The Women of Lockerbie by Deborah Brevoort

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Review by Alan Goodchild in the Farnham Herald:

Wonderful performance as Women bring closure

Director Ruth Ahmed and the Tilbourne players presented a sensitive and stunning realisation of Deborah Breevort’s acclaimed play, The Women of Lockerbie, in Tilford’s intimate theatre, a fitting venue for such a profound piece. The set was a backdrop of draped muslin representing the brooding Scottish hills, wooden platforms depicted a stepped hillside with a single limb of a petrified tree. A creeping mist and low lighting completed the impressionist’s view of the hills of Lockerbie in December’s cold, still air.

Then, a melody, and a haunting voice (Clare Young singing ‘Bones in the Ocean’) laid hush. Her words sang of death, of loss and she confessed a survivor’s guilt. Music (Matthew Wells on melodeon, supporting Clare’s singing) was to punctuate the play, fostering calm and solemn reflection.

The story, set seven years after the disaster of the Lockerbie bombing, told of a group of Lockerbie women, led by Olive (Sara Wilson-Soppitt), who wanted to help bring closure, by washing the blood from the ruined clothes of the dead of Pan Am flight 103, before returning them to the families. The American authorities encompassed through one man, George Jones (Richard Ashton), refused.

An American woman, Madeline (Sarah Burch) had returned to search for any remains, any essence, of her son Adam. Her husband, Bill (Nigel Dams) has been unable to ease her grief or to release her of the guilt she felt in Adam’s passing. He had come in the hope of Madeline finding closure. Olive was closest to their loss; she understood their pain and shared their need for answers. These actors clearly knew the gravity of their task, for they played their parts with raw, authentic emotion. We witness their grief; we feel their pain.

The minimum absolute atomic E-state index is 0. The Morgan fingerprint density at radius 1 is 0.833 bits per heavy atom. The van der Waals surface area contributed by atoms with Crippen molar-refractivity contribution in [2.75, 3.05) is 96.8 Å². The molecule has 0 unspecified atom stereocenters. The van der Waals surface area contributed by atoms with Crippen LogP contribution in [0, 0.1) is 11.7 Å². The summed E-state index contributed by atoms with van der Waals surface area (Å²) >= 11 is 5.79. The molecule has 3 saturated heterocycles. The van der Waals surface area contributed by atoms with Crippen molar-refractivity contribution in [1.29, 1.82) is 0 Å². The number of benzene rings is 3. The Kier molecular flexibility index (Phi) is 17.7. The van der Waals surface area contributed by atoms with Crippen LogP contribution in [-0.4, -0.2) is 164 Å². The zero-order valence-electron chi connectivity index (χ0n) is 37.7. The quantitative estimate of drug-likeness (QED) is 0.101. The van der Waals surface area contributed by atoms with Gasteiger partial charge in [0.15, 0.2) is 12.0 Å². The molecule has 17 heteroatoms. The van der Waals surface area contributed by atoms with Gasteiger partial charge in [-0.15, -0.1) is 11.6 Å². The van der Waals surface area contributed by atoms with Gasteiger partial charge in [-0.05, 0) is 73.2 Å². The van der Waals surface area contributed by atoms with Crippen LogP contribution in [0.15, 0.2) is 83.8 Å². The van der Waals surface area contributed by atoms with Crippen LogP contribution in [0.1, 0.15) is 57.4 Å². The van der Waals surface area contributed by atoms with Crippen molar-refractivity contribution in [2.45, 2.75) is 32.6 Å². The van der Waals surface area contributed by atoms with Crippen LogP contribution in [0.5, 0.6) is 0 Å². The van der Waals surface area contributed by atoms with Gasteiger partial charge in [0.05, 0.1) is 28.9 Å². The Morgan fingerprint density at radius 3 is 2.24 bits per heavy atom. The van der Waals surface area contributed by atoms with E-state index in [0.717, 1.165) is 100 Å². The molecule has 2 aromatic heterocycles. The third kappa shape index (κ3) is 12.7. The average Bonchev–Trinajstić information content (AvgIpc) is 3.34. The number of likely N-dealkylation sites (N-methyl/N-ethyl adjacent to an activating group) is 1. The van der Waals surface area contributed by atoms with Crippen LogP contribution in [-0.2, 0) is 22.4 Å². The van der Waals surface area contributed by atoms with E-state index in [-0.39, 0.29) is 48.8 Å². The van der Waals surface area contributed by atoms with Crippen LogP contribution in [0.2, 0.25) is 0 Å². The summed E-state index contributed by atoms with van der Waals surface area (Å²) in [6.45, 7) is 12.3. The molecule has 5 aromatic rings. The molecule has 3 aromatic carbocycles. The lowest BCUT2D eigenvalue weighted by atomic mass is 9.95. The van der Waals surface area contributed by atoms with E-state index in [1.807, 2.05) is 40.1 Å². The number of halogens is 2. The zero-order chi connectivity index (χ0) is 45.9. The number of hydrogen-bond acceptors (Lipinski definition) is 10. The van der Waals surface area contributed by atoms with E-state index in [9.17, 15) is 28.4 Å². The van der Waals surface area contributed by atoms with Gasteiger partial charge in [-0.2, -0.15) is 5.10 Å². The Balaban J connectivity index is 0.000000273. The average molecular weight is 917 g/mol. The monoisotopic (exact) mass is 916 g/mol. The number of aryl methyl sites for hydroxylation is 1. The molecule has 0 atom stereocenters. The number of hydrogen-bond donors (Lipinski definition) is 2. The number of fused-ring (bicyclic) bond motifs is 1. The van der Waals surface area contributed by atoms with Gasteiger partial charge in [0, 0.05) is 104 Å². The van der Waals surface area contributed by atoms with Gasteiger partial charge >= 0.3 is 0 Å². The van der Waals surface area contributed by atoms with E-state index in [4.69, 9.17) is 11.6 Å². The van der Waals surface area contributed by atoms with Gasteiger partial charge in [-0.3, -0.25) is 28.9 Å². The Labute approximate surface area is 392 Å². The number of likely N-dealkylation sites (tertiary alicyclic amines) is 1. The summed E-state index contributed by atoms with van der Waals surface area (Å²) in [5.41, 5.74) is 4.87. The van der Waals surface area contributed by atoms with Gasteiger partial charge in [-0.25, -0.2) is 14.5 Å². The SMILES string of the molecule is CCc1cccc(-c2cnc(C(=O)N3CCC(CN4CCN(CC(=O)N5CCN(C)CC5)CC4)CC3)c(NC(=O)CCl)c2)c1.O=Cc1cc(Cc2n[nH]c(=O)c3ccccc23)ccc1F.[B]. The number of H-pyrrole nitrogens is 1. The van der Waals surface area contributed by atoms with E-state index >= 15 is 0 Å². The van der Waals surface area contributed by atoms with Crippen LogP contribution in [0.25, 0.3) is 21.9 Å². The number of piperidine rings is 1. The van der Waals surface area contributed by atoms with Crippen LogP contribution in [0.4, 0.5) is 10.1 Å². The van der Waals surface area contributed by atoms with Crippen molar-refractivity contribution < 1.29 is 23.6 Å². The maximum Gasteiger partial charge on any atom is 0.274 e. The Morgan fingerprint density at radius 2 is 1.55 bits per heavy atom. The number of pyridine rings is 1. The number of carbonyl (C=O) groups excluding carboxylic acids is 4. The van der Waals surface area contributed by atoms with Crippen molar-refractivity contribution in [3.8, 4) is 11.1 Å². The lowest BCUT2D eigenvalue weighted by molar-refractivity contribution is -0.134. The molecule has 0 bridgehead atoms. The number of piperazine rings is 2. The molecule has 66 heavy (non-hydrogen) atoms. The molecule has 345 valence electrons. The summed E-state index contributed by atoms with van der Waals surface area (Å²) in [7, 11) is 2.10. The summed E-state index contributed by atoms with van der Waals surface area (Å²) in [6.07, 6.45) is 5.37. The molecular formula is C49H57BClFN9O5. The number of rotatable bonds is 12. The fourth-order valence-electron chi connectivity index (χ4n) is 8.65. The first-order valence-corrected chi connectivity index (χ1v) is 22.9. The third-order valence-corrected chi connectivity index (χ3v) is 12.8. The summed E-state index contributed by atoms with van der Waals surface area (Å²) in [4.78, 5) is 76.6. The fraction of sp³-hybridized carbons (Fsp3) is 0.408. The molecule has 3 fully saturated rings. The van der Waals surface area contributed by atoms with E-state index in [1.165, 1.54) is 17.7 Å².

However, there was respite as the Women of Lockerbie, in the form of a ‘Greek Chorus’, report their experiences of the crash without emotion, simply, disciplined and in stark contrast to the wretched, painful emotion Madeline could not contain, and the frustration and sadness Bill could not disguise. This respite was also achieved by the gentle humour of another of the Lockerbie women, the effervescent Hattie (Caroline Thompson).

The chorus of Lockerbie women (June Hegarty, Kathy Le Fanu and Vivienne Raeside) spoke in odes, of choice, of grief and of justice, they served to give the audience time to breathe, to reflect and to feel connected to the story. All this led us to believe that, as Olive says, “Hatred will not have the last word in Lockerbie”

In the final scene, as the women unbagged and washed the clothes. I swear I saw the blood and smelled the burning, I felt closer to a story than I have ever done. The play ended with the cast repeating the haunting song together, in harmony. It was a fitting, memorable end to a wonderful performance.

Alan Goodchild